Comprehensive Child Marriage Research Library

Sixteen Candles On My Wedding Cake: Implications of Banning Child Marriage in America

Author(s):

Object Type:

Johnson-Dahl, Marie

Article

Year & Month/Season:

2020

Publication/Publisher:

University of Illinois

Peer Reviewed

false

PDF Available?

false

Public Link:

ISSN (If Available)

0276-9948

If Journal Article:

ISBN (If Book):

Page Start

N/A

Page End

N/A

Volume

N/A

Issue

N/A

DOI

N/A

N/A

Students Against Child Marriage's Object Summary:

This piece explores the legal arguments for an against child marriage and ultimately concludes that an outright ban on child marriage is wrong on both social and policy grounds. This Note relies heavily on the fundamental right to marry that the Supreme Court has established under the Equal Protection and the Due Process Clauses of the 14th Amendment. Therefore, the state’s decision to infringe on the right to marry is subject to strict scrutiny in a judicial framework. The article explores the legal status of child marriage, as well as the efforts to enact child marriage reform, in each of 11 states: California, Connecticut, Delaware, Georgia, Kentucky, Missouri, New Hampshire, New Jersey, New York, Ohio, and Virginia. It concludes that though claims that banning child marriage prohibits religious freedom are not constitutionally sound, the current narrative to ban child marriage is based on the supposed inability of minors to make their own decisions, which has serious consequences for reproductive and other health rights. They recommend that states collect better data on child marriage in their specific state, that minors should be emancipated before marriage, that parental consent requirements be waived, that guardian ad litems be appointed to minors during the judicial oversight process, and that states put in place meaningful safeguards against coercion, among others.

Article Abstract (If Available):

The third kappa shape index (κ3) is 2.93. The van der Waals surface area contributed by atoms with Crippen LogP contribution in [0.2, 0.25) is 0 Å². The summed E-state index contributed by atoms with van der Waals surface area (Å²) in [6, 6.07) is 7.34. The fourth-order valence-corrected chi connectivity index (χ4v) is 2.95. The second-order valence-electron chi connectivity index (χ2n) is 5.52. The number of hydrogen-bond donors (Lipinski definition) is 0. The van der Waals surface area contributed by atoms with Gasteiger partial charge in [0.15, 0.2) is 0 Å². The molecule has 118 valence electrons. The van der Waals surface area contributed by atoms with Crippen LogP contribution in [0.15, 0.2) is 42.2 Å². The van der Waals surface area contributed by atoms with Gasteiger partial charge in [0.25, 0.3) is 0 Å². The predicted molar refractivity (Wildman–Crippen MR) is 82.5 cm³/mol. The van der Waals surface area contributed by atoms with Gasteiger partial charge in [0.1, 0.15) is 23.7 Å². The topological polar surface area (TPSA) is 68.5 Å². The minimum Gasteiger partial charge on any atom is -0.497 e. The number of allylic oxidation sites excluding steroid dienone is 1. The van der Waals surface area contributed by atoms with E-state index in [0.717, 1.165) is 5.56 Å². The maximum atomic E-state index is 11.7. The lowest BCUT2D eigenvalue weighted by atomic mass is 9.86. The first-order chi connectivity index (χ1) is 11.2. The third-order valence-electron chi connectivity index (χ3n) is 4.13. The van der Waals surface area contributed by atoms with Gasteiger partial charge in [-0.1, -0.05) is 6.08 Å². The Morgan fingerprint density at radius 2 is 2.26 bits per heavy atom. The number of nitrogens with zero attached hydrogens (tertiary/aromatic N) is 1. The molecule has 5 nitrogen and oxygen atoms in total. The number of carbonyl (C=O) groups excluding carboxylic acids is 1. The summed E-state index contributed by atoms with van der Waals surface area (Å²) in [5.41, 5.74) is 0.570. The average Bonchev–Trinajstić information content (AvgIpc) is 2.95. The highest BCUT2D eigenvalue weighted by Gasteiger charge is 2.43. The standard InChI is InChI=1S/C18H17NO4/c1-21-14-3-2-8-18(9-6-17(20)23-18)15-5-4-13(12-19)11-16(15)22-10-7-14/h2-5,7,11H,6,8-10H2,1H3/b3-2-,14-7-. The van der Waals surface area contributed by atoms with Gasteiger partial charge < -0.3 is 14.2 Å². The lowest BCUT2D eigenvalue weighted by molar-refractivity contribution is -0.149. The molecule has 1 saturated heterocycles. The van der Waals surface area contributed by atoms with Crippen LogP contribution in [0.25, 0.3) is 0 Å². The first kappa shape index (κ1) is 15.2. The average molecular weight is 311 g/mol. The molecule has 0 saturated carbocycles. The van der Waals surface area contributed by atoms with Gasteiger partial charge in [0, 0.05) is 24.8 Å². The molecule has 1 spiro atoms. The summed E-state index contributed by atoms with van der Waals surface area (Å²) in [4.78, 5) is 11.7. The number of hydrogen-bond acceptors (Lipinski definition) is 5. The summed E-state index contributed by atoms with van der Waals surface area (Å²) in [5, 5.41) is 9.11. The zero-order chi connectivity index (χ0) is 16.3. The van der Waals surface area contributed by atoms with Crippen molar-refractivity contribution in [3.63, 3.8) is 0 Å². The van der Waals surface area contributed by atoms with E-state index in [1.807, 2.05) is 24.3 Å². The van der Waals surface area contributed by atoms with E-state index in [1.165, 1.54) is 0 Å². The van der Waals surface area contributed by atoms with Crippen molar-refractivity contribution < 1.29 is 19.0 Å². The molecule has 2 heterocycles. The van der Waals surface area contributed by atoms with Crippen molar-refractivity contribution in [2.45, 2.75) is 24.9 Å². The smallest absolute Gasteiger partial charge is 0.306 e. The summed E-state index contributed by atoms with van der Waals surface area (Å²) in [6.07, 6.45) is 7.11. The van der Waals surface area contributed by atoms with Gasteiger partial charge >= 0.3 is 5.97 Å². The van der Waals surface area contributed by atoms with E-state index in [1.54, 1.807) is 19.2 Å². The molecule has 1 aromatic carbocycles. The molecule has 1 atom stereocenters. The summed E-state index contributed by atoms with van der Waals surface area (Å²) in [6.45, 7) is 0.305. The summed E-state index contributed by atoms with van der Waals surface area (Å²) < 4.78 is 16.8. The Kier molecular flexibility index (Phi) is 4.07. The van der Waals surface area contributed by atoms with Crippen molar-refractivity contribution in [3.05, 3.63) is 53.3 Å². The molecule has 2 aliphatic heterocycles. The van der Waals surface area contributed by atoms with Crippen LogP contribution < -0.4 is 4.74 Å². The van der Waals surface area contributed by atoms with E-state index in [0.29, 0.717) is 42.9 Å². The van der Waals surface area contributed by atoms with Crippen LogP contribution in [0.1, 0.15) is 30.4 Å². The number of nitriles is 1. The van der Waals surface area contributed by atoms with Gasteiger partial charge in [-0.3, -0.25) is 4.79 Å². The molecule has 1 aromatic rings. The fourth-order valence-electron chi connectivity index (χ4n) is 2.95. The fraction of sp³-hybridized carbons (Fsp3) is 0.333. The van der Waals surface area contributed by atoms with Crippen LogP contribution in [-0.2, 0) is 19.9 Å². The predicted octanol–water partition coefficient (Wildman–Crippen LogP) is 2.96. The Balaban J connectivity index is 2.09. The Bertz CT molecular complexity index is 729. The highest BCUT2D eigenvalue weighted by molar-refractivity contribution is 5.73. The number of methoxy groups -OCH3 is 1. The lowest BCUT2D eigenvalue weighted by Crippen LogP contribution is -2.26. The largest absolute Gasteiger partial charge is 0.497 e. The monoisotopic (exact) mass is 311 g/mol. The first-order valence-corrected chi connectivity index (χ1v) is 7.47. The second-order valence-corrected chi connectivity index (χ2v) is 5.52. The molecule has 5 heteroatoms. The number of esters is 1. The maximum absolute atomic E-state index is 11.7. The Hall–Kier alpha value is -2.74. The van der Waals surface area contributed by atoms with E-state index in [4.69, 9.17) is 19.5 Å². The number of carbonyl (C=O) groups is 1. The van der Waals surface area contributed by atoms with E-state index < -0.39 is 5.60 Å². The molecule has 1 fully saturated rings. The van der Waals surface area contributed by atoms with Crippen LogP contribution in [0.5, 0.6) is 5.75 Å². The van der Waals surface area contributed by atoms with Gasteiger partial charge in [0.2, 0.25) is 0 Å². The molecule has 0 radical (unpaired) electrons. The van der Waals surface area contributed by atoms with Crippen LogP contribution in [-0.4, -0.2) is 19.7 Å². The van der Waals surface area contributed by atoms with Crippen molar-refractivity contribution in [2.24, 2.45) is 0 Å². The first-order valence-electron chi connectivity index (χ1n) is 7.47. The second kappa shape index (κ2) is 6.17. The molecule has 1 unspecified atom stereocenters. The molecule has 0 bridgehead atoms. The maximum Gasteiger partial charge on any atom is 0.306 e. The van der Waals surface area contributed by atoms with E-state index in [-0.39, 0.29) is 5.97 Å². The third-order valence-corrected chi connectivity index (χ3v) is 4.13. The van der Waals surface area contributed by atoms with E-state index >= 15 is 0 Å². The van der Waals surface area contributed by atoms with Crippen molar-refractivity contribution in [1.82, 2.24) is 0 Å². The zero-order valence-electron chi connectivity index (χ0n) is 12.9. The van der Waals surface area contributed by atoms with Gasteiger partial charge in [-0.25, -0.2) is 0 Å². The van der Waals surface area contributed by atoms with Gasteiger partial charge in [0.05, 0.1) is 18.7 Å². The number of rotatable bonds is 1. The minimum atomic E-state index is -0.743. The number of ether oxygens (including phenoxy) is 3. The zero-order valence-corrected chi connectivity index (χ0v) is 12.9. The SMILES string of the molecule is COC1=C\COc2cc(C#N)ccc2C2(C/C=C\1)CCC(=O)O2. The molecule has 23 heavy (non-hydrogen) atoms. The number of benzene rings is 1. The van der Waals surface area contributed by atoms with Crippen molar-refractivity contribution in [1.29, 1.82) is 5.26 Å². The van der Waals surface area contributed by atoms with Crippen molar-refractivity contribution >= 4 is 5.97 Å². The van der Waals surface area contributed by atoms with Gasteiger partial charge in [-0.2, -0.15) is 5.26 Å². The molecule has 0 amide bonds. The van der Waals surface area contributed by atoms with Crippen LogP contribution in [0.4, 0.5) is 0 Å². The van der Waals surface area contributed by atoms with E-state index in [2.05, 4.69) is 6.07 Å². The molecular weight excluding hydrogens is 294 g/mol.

While the United States has worked to address the issue of child marriage abroad, child marriage still occurs on U.S. soil through a loophole: many state marriage statutes allow minors to marry with the permission of their parents or with judicial approval sometimes, as young as twelve. This is especially problematic where parents marry their pregnant daughters to their rapists or to men much older than themselves. In response, an increasing number of state legislators have passed bills amending their marriage laws, raising the minimum age of marriage, in an effort to protect minor girls. This Note explores the rapidly changing laws surrounding child marriage in the United States, analyzing the various arguments for and against it. In doing so, it seeks to determine which minors are marrying, whether minors may have any constitutional right to marriage, and whether minors wishing to marry might be able to stake a claim to religious liberty. This Note ultimately argues that states should tread with caution in making such drastic legislative changes. Though the legislators and lobbyists advocating for this reform undoubtedly have good intentions in seeking to advance the rights and the well-being of young women and minor girls, their actions could, in effect, do just the opposite. The dangerous, paternalistic rhetoric with which they are passing this legislation whereby they argue that mi- nor girls are incapable of rational decision-making could have unintended consequences for the rights of minors in other contexts. This includes access to reproductive healthcare, medical treatment, organ donation, and vaccinations. Thus, even if no religious right or constitutional right to marriage exists for minors, an outright, blanket ban on child marriage is wrong on public policy grounds. This Note advocates that states must take less stringent regulatory positions towards child marriage, implementing procedural safeguards to prevent against abuse or coercion, while being cognizant of their existing needs and recognizing minors as autonomous individuals.

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